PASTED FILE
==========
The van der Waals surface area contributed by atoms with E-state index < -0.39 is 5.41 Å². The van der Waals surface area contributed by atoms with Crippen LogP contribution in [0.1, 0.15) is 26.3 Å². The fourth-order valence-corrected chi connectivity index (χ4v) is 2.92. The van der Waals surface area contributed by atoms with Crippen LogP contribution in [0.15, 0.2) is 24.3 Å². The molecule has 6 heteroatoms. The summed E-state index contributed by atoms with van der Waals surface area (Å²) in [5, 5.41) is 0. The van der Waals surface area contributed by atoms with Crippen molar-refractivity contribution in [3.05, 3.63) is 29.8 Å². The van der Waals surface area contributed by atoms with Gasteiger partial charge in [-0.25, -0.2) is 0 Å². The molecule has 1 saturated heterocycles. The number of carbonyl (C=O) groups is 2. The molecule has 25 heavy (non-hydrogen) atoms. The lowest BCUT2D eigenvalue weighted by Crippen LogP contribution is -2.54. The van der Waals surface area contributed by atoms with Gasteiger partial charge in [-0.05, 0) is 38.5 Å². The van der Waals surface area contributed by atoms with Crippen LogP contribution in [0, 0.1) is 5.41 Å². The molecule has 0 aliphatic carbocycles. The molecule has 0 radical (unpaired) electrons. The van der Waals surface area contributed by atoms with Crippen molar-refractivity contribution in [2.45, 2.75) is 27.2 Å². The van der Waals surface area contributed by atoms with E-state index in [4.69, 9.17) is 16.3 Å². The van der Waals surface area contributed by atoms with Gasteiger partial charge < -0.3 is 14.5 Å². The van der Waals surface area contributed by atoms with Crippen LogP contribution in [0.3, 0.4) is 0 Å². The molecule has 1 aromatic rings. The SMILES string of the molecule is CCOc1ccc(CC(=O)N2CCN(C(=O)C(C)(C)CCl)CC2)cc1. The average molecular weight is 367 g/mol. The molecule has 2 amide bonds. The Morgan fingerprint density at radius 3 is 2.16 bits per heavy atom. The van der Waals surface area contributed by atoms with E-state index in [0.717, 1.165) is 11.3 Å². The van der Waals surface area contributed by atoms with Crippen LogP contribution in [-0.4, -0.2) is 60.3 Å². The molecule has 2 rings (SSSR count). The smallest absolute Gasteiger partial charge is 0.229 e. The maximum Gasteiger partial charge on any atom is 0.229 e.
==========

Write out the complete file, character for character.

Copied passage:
The van der Waals surface area contributed by atoms with E-state index < -0.39 is 5.41 Å². The van der Waals surface area contributed by atoms with Crippen LogP contribution in [0.1, 0.15) is 26.3 Å². The fourth-order valence-corrected chi connectivity index (χ4v) is 2.92. The van der Waals surface area contributed by atoms with Crippen LogP contribution in [0.15, 0.2) is 24.3 Å². The molecule has 6 heteroatoms. The summed E-state index contributed by atoms with van der Waals surface area (Å²) in [5, 5.41) is 0. The van der Waals surface area contributed by atoms with Crippen molar-refractivity contribution in [3.05, 3.63) is 29.8 Å². The van der Waals surface area contributed by atoms with Gasteiger partial charge in [-0.25, -0.2) is 0 Å². The molecule has 1 saturated heterocycles. The number of carbonyl (C=O) groups is 2. The molecule has 25 heavy (non-hydrogen) atoms. The lowest BCUT2D eigenvalue weighted by Crippen LogP contribution is -2.54. The van der Waals surface area contributed by atoms with Gasteiger partial charge in [-0.05, 0) is 38.5 Å². The van der Waals surface area contributed by atoms with Crippen LogP contribution in [0, 0.1) is 5.41 Å². The molecule has 0 aliphatic carbocycles. The molecule has 0 radical (unpaired) electrons. The van der Waals surface area contributed by atoms with Crippen molar-refractivity contribution in [2.45, 2.75) is 27.2 Å². The van der Waals surface area contributed by atoms with E-state index in [4.69, 9.17) is 16.3 Å². The van der Waals surface area contributed by atoms with Gasteiger partial charge < -0.3 is 14.5 Å². The van der Waals surface area contributed by atoms with Crippen LogP contribution in [0.3, 0.4) is 0 Å². The molecule has 1 aromatic rings. The SMILES string of the molecule is CCOc1ccc(CC(=O)N2CCN(C(=O)C(C)(C)CCl)CC2)cc1. The average molecular weight is 367 g/mol. The molecule has 2 amide bonds. The Morgan fingerprint density at radius 3 is 2.16 bits per heavy atom. The van der Waals surface area contributed by atoms with E-state index in [0.717, 1.165) is 11.3 Å². The van der Waals surface area contributed by atoms with Crippen LogP contribution in [-0.4, -0.2) is 60.3 Å². The molecule has 2 rings (SSSR count). The smallest absolute Gasteiger partial charge is 0.229 e. The maximum Gasteiger partial charge on any atom is 0.229 e.